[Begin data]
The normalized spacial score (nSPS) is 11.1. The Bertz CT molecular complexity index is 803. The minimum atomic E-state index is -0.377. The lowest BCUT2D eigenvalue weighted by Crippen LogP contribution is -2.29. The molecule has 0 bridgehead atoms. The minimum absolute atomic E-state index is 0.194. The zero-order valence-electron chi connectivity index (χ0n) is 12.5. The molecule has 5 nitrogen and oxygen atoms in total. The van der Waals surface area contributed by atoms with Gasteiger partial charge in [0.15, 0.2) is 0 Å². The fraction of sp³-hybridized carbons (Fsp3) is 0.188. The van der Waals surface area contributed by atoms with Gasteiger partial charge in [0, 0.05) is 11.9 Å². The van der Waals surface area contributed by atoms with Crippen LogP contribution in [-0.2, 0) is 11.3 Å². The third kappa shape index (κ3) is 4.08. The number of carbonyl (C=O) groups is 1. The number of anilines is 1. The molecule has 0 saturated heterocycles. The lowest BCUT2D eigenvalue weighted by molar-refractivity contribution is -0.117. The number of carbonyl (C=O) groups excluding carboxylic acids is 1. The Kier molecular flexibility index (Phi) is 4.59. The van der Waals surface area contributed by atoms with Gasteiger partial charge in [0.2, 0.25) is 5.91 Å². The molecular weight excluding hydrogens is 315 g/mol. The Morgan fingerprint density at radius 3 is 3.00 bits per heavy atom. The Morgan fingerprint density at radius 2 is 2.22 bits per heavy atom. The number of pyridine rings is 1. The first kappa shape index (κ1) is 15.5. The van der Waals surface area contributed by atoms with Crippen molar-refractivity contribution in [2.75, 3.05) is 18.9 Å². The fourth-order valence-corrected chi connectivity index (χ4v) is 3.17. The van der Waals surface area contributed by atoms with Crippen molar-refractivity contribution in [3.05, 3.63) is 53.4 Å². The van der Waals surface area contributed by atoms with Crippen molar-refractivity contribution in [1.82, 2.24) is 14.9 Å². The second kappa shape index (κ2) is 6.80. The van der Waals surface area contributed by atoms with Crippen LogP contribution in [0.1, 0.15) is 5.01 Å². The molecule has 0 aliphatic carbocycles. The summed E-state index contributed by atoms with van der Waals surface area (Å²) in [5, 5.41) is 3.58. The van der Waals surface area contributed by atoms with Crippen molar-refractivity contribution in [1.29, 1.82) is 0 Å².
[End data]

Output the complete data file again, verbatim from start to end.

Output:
The normalized spacial score (nSPS) is 11.1. The Bertz CT molecular complexity index is 803. The minimum atomic E-state index is -0.377. The lowest BCUT2D eigenvalue weighted by Crippen LogP contribution is -2.29. The molecule has 0 bridgehead atoms. The minimum absolute atomic E-state index is 0.194. The zero-order valence-electron chi connectivity index (χ0n) is 12.5. The molecule has 5 nitrogen and oxygen atoms in total. The van der Waals surface area contributed by atoms with Gasteiger partial charge in [0.15, 0.2) is 0 Å². The fraction of sp³-hybridized carbons (Fsp3) is 0.188. The van der Waals surface area contributed by atoms with Gasteiger partial charge in [0, 0.05) is 11.9 Å². The van der Waals surface area contributed by atoms with Crippen LogP contribution in [-0.2, 0) is 11.3 Å². The third kappa shape index (κ3) is 4.08. The number of carbonyl (C=O) groups is 1. The number of anilines is 1. The molecule has 0 saturated heterocycles. The lowest BCUT2D eigenvalue weighted by molar-refractivity contribution is -0.117. The number of carbonyl (C=O) groups excluding carboxylic acids is 1. The Kier molecular flexibility index (Phi) is 4.59. The van der Waals surface area contributed by atoms with Gasteiger partial charge in [0.2, 0.25) is 5.91 Å². The molecular weight excluding hydrogens is 315 g/mol. The Morgan fingerprint density at radius 3 is 3.00 bits per heavy atom. The Morgan fingerprint density at radius 2 is 2.22 bits per heavy atom. The number of pyridine rings is 1. The first kappa shape index (κ1) is 15.5. The van der Waals surface area contributed by atoms with Crippen molar-refractivity contribution in [2.75, 3.05) is 18.9 Å². The fourth-order valence-corrected chi connectivity index (χ4v) is 3.17. The van der Waals surface area contributed by atoms with Crippen molar-refractivity contribution in [3.05, 3.63) is 53.4 Å². The van der Waals surface area contributed by atoms with Crippen molar-refractivity contribution in [1.82, 2.24) is 14.9 Å². The second kappa shape index (κ2) is 6.80. The van der Waals surface area contributed by atoms with Crippen LogP contribution in [0.1, 0.15) is 5.01 Å². The molecule has 0 aliphatic carbocycles. The summed E-state index contributed by atoms with van der Waals surface area (Å²) in [5, 5.41) is 3.58. The van der Waals surface area contributed by atoms with Crippen molar-refractivity contribution in [1.29, 1.82) is 0 Å².